2. The Mines Act, 1952
  3. The Dock Workers (Safety, Health and Welfare) Act, 1986
  4. The Building and Other Construction Workers (Regulation of Employment and Conditions of Service) Act, 1996
  5. The Plantations Labour Act, 1951
  6. Contract Labour (Regulation and Abolition) Act, 1970
  7. The Working Journalist and other News Paper Employees (Conditions of Service and Miscellaneous Provision) Act, 1955
  8. The Working Journalist (Fixation of Rates of Wages) Act, 1958
  9. The Motor Transport Workers Act, 1961
  10. The Sales Promotion Employees (Conditions of Service) Act, 1976
  11. The Cine Workers and Cinema Theatre Workers Act, 1981

Key Highlights are:

  • Employees include workers and all other persons employed in a managerial, administrative, or supervisory role (with monthly wage of at least INR 15,000)
  • Applicable to all establishments having 10 or more employees and mines and docks
  • Consolidates procedural aspects and provides uniformity in threshold
  • Mandatory registration and licensing process for establishments covered by the Code
  • Work hours, working conditions and welfare facilities to be notified
  • Entitled to one day of leave for every 20 days of work per year.
  • Bar on civil courts from hearing matters under the Code

CODE ON Social Security, 2019

The Preamble to the Code on Social Security, 2019 states that its a bill to amend and consolidate the laws relating to social security of the workers and the matters connected therewith or incidental thereto and therefore it amends and consolidate the aspects relating to PF, ESI, maternity, gratuity, welfare fund aspects in line with the overall scheme of the Code. Clause 157 (Repeal and Savings) of the Code specifies that following Acts (explained in brief) will be repealed once this Code becomes effective:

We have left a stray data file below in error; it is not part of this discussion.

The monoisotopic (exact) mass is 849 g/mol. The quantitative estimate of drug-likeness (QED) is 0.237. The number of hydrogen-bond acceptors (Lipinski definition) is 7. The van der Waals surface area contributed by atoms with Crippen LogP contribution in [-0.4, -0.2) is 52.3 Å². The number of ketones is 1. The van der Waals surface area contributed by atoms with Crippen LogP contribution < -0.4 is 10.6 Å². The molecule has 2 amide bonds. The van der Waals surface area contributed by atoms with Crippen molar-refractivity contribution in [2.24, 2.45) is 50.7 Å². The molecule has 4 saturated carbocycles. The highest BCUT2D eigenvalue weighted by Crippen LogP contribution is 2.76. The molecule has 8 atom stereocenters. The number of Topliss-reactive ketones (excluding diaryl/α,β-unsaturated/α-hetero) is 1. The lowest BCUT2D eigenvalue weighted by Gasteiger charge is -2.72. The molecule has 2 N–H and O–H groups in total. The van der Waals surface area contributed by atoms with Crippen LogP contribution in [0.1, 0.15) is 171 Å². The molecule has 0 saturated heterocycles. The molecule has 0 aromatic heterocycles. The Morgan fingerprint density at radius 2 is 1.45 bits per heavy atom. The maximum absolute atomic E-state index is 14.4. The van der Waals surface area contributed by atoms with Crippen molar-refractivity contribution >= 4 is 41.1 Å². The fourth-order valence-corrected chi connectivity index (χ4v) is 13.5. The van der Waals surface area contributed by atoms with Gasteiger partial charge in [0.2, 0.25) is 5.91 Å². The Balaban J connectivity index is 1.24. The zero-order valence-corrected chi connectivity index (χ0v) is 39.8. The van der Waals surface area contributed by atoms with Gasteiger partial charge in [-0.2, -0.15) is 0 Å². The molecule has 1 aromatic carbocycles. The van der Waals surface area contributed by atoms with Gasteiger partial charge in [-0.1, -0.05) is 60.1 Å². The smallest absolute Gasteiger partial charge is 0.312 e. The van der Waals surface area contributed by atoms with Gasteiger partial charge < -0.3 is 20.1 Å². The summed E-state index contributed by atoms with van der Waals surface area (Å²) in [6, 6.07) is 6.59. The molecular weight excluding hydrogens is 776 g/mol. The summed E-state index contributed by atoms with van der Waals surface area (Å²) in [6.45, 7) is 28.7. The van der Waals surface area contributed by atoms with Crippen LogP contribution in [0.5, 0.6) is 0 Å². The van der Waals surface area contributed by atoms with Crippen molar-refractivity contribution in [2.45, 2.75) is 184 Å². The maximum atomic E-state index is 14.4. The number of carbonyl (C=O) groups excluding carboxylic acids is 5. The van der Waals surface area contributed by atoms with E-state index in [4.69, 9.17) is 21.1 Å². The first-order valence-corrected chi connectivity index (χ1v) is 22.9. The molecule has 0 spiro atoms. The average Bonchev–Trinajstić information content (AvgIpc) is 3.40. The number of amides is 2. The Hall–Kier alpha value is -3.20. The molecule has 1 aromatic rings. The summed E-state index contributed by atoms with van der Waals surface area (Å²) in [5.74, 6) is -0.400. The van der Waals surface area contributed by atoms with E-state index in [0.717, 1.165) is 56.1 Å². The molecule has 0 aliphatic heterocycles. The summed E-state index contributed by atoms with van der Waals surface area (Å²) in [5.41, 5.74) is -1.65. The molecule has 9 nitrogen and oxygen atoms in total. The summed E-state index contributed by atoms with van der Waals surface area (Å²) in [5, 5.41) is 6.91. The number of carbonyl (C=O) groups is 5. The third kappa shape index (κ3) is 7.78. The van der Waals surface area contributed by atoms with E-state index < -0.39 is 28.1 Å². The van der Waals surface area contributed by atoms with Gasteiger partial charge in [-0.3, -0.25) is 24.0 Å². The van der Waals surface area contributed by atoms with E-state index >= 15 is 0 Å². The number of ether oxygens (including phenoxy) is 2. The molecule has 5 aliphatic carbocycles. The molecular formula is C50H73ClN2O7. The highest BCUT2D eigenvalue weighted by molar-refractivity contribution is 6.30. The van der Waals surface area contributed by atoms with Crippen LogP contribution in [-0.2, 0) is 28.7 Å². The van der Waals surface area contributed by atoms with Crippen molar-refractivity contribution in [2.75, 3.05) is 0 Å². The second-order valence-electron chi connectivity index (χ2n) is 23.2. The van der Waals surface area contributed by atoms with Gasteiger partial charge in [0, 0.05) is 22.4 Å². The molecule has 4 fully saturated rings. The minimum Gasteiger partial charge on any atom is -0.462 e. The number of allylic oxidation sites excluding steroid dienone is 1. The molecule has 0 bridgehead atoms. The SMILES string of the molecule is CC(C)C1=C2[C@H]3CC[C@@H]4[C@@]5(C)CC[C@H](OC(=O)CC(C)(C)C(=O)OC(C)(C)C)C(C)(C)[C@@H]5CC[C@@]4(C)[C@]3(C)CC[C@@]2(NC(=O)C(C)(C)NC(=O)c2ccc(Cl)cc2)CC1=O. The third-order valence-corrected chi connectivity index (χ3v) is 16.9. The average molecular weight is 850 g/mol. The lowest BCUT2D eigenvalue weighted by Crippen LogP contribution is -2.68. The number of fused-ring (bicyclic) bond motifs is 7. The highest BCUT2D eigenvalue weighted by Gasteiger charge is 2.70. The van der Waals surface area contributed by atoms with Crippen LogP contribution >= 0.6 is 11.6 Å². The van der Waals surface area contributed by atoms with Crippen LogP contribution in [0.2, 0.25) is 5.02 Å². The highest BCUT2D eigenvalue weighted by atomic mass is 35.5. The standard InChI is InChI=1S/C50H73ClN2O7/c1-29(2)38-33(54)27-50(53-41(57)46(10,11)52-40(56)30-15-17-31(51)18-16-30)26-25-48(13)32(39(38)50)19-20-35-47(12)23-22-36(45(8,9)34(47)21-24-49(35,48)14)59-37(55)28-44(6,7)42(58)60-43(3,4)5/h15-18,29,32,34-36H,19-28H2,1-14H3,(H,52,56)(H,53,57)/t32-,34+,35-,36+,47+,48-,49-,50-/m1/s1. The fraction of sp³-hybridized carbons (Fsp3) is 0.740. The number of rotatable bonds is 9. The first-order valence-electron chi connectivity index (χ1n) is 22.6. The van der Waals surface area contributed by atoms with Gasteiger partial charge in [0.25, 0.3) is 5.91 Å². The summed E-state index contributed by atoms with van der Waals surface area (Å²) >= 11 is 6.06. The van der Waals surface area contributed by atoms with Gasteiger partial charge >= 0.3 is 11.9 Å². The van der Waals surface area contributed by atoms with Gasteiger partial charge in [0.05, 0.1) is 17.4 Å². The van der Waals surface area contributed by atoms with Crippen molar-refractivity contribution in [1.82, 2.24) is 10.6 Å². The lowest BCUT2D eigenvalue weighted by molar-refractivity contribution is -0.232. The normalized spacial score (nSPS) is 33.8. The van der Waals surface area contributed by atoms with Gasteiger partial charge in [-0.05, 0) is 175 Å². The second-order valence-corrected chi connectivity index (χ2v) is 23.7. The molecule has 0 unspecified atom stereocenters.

1. Employees’ Compensation Act, 1923
  2. Employees’ State Insurance Act, 1948
  3. Employees’Provident Fund and Miscellaneous Provisions Act, 1952
  4. Payment of Gratuity Act, 1972
  5. The Cine Workers Welfare Fund Act, 1981
  6. The Building and Other Construction Workers Cess Act, 1996
  7. The Unorganized Workers’ Social Security Act, 2008

Salient Features of the code are;

  • Broad based applicability –coverage for gig, platform and unorganized workers, thresholds for specified chapters
  • Limitation period of five years for initiation and two years for concluding enquiries
  • Provision for filing single return electronically or otherwise by the employer
  • Significant increase in penalties and prosecution –No compounding for repeat offences
  • Aadhaar linked identification of employee / beneficiary
  • Impact of the wage definition on contribution / entitlement
  • Provisions predominantly aligned with those in the erstwhile statutes;
  • Change in definitions –to apply consistently to all chapters of the Social Security Code;
  • Provisions relating to Employees’ State Insurance mutually exclusive to those providing for maternity benefit, employees’ compensation;
  • Specific provision for creation of social security boards for unorganized workers;
  • Inclusion of gig / platform workers widens coverage of social security;
  • Provides for funding of notified schemes for unorganized workers through Corporate Social Responsibility Fund besides other funding mechanisms (partly by Central / State Governments, contributions collected etc.)

CODE ON INDUSTRIAL RELATIONS

The Code on Industrial Relations is not yet in public domain. However, a good guess is it may subsume The Trade Unions Act, 1926; Industrial Employment (Standing Orders) Act, 1946 and Industrial Dispute Act, 1947.

The Key differentitors are:

  • Treats fixed term workers on par with regular employee for benefits
  • Provides for sole negotiating trade union
  • Re skilling fund for training of retrenched employees.

Once Enacted, the labour codes will be a game changer for Indian employees and also increase the attractiveness of Indian economy in the eyes of global investors. However, there are many grey areas(like inclusion of value of remuneration in kind; capping of Min 50% remuneration to be considered as wages, etc), if not fixed, may increase the litigations going forward.

Legal Disclaimer: All though due care has been exercised while writing this article, this should be read for purely academic interests. This is not to be constructed as legal advice. No responsibility for the actions, if any, arising out of use of this article binds the author